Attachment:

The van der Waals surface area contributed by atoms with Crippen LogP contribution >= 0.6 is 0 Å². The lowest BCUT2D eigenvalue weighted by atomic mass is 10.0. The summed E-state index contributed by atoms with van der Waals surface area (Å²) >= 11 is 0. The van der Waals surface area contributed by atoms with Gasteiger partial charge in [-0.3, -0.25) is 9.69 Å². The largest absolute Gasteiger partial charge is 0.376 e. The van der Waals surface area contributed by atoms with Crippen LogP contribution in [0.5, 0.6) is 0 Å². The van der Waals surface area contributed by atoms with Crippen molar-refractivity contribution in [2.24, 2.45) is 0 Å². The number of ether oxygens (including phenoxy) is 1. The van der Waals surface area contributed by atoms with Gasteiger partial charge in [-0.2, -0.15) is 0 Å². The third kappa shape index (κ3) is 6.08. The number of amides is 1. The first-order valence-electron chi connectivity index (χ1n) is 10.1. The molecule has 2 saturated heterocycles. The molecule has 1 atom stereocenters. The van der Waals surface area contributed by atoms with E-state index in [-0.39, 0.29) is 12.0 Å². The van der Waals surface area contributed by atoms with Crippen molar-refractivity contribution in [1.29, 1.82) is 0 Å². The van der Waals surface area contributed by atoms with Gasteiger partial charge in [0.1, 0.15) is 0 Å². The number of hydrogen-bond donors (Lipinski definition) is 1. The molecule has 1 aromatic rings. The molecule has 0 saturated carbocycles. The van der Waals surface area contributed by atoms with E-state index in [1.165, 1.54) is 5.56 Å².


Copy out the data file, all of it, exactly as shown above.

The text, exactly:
The van der Waals surface area contributed by atoms with Crippen LogP contribution >= 0.6 is 0 Å². The lowest BCUT2D eigenvalue weighted by atomic mass is 10.0. The summed E-state index contributed by atoms with van der Waals surface area (Å²) >= 11 is 0. The van der Waals surface area contributed by atoms with Gasteiger partial charge in [-0.3, -0.25) is 9.69 Å². The largest absolute Gasteiger partial charge is 0.376 e. The van der Waals surface area contributed by atoms with Crippen LogP contribution in [0.5, 0.6) is 0 Å². The van der Waals surface area contributed by atoms with Crippen molar-refractivity contribution in [2.24, 2.45) is 0 Å². The number of ether oxygens (including phenoxy) is 1. The van der Waals surface area contributed by atoms with Gasteiger partial charge in [-0.2, -0.15) is 0 Å². The third kappa shape index (κ3) is 6.08. The number of amides is 1. The first-order valence-electron chi connectivity index (χ1n) is 10.1. The molecule has 2 saturated heterocycles. The molecule has 1 atom stereocenters. The van der Waals surface area contributed by atoms with E-state index in [-0.39, 0.29) is 12.0 Å². The van der Waals surface area contributed by atoms with Crippen molar-refractivity contribution in [1.29, 1.82) is 0 Å². The van der Waals surface area contributed by atoms with Gasteiger partial charge in [0.1, 0.15) is 0 Å². The number of hydrogen-bond donors (Lipinski definition) is 1. The molecule has 1 aromatic rings. The molecule has 0 saturated carbocycles. The van der Waals surface area contributed by atoms with E-state index in [1.165, 1.54) is 5.56 Å².